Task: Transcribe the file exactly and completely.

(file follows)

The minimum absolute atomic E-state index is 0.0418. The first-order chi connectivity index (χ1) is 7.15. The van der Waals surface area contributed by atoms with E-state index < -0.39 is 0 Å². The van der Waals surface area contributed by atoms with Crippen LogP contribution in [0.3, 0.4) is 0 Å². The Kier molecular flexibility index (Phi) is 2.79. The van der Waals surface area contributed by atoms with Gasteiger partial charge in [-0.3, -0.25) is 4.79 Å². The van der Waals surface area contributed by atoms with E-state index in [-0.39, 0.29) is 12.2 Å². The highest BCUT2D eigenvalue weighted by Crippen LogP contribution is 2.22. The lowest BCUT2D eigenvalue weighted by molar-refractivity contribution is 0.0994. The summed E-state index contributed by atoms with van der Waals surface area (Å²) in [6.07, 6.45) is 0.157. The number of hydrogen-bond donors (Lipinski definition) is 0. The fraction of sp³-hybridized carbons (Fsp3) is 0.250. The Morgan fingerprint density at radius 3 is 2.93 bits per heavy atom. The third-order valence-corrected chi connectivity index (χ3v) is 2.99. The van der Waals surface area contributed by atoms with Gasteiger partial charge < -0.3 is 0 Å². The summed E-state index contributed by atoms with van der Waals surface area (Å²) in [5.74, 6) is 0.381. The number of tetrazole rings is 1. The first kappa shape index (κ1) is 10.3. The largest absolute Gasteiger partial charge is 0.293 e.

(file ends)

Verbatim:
The minimum absolute atomic E-state index is 0.0418. The first-order chi connectivity index (χ1) is 7.15. The van der Waals surface area contributed by atoms with E-state index < -0.39 is 0 Å². The van der Waals surface area contributed by atoms with Crippen LogP contribution in [0.3, 0.4) is 0 Å². The Kier molecular flexibility index (Phi) is 2.79. The van der Waals surface area contributed by atoms with Gasteiger partial charge in [-0.3, -0.25) is 4.79 Å². The van der Waals surface area contributed by atoms with E-state index in [-0.39, 0.29) is 12.2 Å². The highest BCUT2D eigenvalue weighted by Crippen LogP contribution is 2.22. The lowest BCUT2D eigenvalue weighted by molar-refractivity contribution is 0.0994. The summed E-state index contributed by atoms with van der Waals surface area (Å²) in [6.07, 6.45) is 0.157. The number of hydrogen-bond donors (Lipinski definition) is 0. The fraction of sp³-hybridized carbons (Fsp3) is 0.250. The Morgan fingerprint density at radius 3 is 2.93 bits per heavy atom. The third-order valence-corrected chi connectivity index (χ3v) is 2.99. The van der Waals surface area contributed by atoms with Gasteiger partial charge < -0.3 is 0 Å². The summed E-state index contributed by atoms with van der Waals surface area (Å²) in [5.74, 6) is 0.381. The number of tetrazole rings is 1. The first kappa shape index (κ1) is 10.3. The largest absolute Gasteiger partial charge is 0.293 e.